The Spectator

16 December 2017

Right side of history

For a century, theorists have argued that the nation state is obsolete. Brexit suggests otherwise


Shepherds watching their flocks by night with Bethlehem in the distance, photograph, c.1928
Portrait of Ulysses Grant by Ole Peter Hansen Balling

Lead book review

It’s time to rehabilitate Ulysses S. Grant — scorned hero of the Civil War

For all his faults, he was undoubtedly one of the great men of history, according to Ron Chernow

Early 20th-century wall painting in the ‘open-air museum’ town of Mandawa, Rajasthan


The best way to see India — by train

And the best person to describe the great engineering feat connecting the country — railway enthusiast Christian Wolmar


Spot the classical music

To view the answers, please click here

‘Political Ravishment — or the Old Lady of Threadneedle Street in danger!’ by James Gillray (1797)


The history of the Bank of England would make a marvellous musical

Mervyn King sees it as a great unrolling drama – of murder, fraud, bankruptcy, riots and cannonballs

‘The Church of St Helena, Bethlehem’, by David Roberts


The hopes and fears of Bethlehem

The town has been militarised from its earliest days. Nicholas Blincoe makes a passionate plea for peace in the future

What makes this Bhutanese schoolgirl happy?


What makes a semi-police state happy?

A.J. Heath photographs a random selection of Bhutanese and discovers how the Gross National Happiness Index is faring


Anthologies to bring comfort and joy

John Julius Norwich and Linda Kelly have both produced stocking-fillers packed with memorable, heart-warming quotations


Did a vodka ban precipitate the Russian Revolution?

Mark Forsyth’s A Short History of Drunkenness is a highly entertaining collection of facts and stories relating to alcohol

Sally Muir marvellously captures the particular hang of a hound’s head


True, dogged likenesses

Sally Muir’s portraits are skilled and sympathetic, while photographers capture dogs at unusual angles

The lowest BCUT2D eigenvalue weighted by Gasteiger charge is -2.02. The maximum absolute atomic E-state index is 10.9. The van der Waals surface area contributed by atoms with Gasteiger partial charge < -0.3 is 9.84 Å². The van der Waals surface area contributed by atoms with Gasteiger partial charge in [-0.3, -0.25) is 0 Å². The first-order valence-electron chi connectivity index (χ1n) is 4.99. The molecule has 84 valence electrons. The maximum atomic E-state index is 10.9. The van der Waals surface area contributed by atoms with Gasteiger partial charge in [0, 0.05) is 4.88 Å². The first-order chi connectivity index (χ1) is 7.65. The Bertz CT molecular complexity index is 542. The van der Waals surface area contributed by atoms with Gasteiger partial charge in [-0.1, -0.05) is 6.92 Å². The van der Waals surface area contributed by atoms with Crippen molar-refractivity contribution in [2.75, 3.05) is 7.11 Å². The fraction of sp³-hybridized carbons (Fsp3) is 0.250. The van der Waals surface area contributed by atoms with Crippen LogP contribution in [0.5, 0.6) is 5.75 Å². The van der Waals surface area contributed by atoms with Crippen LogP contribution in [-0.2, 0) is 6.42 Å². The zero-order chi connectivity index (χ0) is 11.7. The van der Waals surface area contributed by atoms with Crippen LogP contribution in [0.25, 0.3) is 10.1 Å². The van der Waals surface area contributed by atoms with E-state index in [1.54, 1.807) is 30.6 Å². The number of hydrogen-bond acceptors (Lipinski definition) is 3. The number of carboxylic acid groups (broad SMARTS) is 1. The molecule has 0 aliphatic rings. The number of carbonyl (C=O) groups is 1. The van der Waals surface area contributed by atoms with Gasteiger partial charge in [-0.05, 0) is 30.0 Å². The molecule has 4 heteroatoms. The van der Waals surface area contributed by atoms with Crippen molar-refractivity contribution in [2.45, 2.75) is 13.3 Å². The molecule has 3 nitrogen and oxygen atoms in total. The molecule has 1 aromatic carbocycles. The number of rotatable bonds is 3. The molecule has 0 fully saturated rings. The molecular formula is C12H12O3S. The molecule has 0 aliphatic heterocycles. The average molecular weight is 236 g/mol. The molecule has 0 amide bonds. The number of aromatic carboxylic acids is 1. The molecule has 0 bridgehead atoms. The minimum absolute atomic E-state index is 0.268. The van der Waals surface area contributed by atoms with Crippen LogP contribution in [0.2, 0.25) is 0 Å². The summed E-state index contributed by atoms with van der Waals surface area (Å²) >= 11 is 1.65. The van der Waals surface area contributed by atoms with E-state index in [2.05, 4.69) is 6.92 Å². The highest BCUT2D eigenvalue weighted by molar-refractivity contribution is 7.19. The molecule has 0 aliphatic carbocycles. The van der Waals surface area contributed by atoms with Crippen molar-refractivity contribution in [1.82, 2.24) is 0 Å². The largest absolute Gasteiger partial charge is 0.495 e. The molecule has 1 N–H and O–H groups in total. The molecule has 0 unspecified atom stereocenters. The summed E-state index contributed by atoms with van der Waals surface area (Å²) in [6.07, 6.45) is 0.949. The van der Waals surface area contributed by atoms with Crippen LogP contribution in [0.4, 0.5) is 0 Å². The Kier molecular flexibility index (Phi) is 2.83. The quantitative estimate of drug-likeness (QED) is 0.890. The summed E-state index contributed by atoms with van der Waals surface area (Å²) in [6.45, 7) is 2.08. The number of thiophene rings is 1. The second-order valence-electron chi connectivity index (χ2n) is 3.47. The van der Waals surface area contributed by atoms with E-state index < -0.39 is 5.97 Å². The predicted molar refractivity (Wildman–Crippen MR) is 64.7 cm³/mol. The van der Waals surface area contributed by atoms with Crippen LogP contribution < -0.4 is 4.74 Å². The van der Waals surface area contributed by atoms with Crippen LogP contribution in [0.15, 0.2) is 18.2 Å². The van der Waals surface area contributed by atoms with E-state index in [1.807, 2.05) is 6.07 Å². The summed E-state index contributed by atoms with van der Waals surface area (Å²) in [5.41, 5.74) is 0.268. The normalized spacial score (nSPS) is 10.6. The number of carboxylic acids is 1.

Royalist recipes for surviving the civil war

A moving insight into family life is provided by Ann Fanshawe’s remedies for melancholy, memory loss and other ailments


Why is America so inhibited about sex toys?

A country which condones binge-drinking and semi-automatic weapons has a weird hang-up about vibrators

William Cavendish, 1st Duke of Newcastle, performing volte, with Bolsover Castle in the background. (Painting after Abraham Jansz. van Diepenbeeck). Bryant is particularly severe on the subject of racing and horse breeding


Bryant’s tyrants: Chris Bryant bashes the British aristocracy

Entitled portrays anyone who has ever held power in Britain as a land-grabbing, money-grubbing despot


The vibrant tradition of English folk song

Steve Roud has produced a door-stopper compendium, ranging from medieval ballads to modern popular music


A master of Norwegian wood

A skilled carpenter from Oslo, Ole Thorstensen gives a drily humorous account of a recent complicated loft conversion

A blue-and-white loggia overlooks the entrance to the Residence in Tunis


Mission statement: the importance of a fine British embassy

Our embassies are essential tools of diplomacy and soft power, and should be preserved at all costs, says Christopher Meyer


From Adonis to Prometheus: the beautiful men of myth

Stephen Fry’s description of Arion’s dreamy brown eyes, sweet voice and rotating hips reminds one of Cliff Richard


What on earth was The Prisoner all about?

It’s been the most analysed TV series in the world. Nevertheless, Alex Cox comes up with a convincing new theory